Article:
Archive for the 'Eco-friendly' Category
By Deb Villeneuve
Filed under: 2013 Trends,Accessories,Botanicals,Carbon footprint,Composting,Curb Appeal,Decor,Dry garden,Eco-friendly,Ecological,Environmental,Focal Point,Garden Tips,Green thumb,Green Tips,Guest post,Horticulture,Landscape Design,Landscaping,Rainwater Collection System,Recreation,Vegetation
Another helpful guest post from Grace Bailey
The eco-friendly garden is not something that exists only in the magazines or on TV. It is so easy to have one, especially when you are starting from the beginning, probably after you have moved to a new house.
If once you have grown a garden, you are aware of the main principles and the needs of the plants, so it will be easy for you to understand, that the eco-friendly style will not harm your future plant growing in any way.So if you are inpatient to start creating your new garden, here is what to keep in mind, when you want to do it both beautiful and harmless for the environment and your health.
The protection of the planet is mostly connected with the wise organizing and usage of the sources. Besides the power of the soil, the flowers need much water to grow and to live. So be sure you have found the best way to collect and use water, as you not only count on the pipes of the house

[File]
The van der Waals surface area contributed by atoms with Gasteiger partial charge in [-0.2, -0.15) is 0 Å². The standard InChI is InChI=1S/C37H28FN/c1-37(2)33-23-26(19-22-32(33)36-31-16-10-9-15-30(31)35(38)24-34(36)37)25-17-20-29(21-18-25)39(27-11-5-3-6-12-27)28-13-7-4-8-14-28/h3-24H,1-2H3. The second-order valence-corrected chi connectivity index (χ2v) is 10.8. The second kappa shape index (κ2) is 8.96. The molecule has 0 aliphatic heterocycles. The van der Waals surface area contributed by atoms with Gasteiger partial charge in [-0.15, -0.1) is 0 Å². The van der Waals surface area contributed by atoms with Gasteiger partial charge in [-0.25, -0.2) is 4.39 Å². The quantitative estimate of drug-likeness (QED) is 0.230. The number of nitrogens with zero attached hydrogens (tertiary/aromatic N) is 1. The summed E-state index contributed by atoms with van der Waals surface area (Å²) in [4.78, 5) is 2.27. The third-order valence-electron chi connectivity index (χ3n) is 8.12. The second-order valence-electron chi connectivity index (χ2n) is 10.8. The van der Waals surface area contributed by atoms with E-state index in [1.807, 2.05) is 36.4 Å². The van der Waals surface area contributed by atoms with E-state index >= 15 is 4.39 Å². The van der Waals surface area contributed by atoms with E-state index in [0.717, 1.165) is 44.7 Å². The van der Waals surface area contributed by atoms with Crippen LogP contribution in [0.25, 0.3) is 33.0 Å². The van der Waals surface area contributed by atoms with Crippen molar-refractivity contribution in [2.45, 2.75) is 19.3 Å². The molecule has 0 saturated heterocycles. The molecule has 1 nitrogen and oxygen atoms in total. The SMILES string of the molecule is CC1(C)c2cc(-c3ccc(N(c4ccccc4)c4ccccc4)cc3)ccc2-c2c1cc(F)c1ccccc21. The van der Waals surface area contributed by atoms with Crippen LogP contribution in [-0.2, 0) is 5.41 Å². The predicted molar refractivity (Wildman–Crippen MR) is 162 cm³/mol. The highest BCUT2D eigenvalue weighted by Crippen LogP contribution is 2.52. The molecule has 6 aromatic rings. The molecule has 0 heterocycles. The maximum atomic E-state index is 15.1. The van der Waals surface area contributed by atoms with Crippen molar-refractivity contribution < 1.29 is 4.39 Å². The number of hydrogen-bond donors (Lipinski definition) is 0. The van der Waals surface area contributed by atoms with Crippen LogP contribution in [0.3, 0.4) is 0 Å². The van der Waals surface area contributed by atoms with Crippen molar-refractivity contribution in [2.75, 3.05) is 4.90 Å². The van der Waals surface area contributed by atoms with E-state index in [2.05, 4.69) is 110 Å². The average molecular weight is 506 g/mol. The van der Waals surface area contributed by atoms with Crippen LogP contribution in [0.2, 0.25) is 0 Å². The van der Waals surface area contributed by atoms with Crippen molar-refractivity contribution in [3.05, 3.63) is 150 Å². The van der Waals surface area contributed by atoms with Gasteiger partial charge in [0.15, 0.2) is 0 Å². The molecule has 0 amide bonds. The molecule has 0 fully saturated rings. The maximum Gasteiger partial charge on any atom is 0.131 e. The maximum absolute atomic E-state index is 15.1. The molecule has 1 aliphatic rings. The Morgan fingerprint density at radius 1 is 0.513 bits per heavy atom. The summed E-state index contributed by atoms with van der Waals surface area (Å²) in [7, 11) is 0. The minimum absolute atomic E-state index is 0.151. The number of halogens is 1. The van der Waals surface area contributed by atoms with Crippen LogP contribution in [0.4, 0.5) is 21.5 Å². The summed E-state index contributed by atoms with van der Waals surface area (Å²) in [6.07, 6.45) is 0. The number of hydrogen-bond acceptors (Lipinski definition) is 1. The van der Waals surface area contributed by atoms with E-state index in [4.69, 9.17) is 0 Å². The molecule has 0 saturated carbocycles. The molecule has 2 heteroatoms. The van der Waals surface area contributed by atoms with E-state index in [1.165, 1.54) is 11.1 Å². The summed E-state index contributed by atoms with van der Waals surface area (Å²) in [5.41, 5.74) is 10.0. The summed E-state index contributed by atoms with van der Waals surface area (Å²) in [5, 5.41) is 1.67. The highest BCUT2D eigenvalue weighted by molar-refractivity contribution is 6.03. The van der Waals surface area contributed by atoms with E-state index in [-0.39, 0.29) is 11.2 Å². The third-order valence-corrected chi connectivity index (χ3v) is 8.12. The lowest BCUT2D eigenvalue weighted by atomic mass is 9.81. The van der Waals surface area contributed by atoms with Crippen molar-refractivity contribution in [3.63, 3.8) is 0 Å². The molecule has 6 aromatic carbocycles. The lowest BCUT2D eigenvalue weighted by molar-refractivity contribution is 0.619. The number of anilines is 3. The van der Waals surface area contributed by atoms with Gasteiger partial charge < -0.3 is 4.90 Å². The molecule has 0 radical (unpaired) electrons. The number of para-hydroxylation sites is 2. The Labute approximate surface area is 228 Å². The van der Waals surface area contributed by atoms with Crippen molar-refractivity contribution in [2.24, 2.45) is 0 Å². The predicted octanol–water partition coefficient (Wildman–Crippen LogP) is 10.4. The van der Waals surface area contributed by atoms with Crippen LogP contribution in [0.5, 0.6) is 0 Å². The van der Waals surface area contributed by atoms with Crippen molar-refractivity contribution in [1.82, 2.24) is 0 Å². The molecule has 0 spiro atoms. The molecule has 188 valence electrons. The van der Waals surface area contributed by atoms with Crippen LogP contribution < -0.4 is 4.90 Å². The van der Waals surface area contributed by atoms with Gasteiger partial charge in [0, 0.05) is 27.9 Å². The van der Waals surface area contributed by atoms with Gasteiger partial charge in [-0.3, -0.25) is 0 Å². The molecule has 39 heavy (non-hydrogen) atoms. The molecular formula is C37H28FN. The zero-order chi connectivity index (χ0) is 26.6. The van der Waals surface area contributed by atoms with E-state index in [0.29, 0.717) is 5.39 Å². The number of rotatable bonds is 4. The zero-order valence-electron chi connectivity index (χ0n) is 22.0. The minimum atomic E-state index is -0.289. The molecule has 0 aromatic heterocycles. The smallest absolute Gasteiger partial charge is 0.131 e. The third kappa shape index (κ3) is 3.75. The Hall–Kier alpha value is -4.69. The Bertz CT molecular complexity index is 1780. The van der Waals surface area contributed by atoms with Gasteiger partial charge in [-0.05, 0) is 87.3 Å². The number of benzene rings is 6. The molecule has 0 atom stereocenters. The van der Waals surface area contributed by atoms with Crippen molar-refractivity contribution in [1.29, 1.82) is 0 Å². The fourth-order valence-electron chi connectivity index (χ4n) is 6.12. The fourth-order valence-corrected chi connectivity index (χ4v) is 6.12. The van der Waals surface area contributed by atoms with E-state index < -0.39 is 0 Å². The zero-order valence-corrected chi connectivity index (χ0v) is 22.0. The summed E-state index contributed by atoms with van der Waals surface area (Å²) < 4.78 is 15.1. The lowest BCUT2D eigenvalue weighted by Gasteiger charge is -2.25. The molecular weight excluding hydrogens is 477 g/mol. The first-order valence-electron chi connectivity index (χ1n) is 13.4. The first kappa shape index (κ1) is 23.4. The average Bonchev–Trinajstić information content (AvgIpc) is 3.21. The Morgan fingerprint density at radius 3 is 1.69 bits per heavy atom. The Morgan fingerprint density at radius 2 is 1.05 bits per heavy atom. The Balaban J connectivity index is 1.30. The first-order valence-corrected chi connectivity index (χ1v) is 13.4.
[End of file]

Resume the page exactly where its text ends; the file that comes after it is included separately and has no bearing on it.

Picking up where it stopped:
Here is what you can do to make this aspect better for the environment. First try to install gallons to collect rain water if your garden is so big and you can put them in a way they do not make it look ugly or it is not uncomfortable for you to work there. Try to pick the flowers very carefully. You can combine some that need less water with those which have to have it daily. Having only some of the second type will increase your costs and will not be good for the environment. It is also essential to have plants that can live best with the conditions of your garden. Otherwise you will put too many efforts to changing the type of the soil, watering and others.
To keep it rational you have to make groups of flowers with similar needs of sun and water. Thus you will organize the water supply better and will take care of them easier.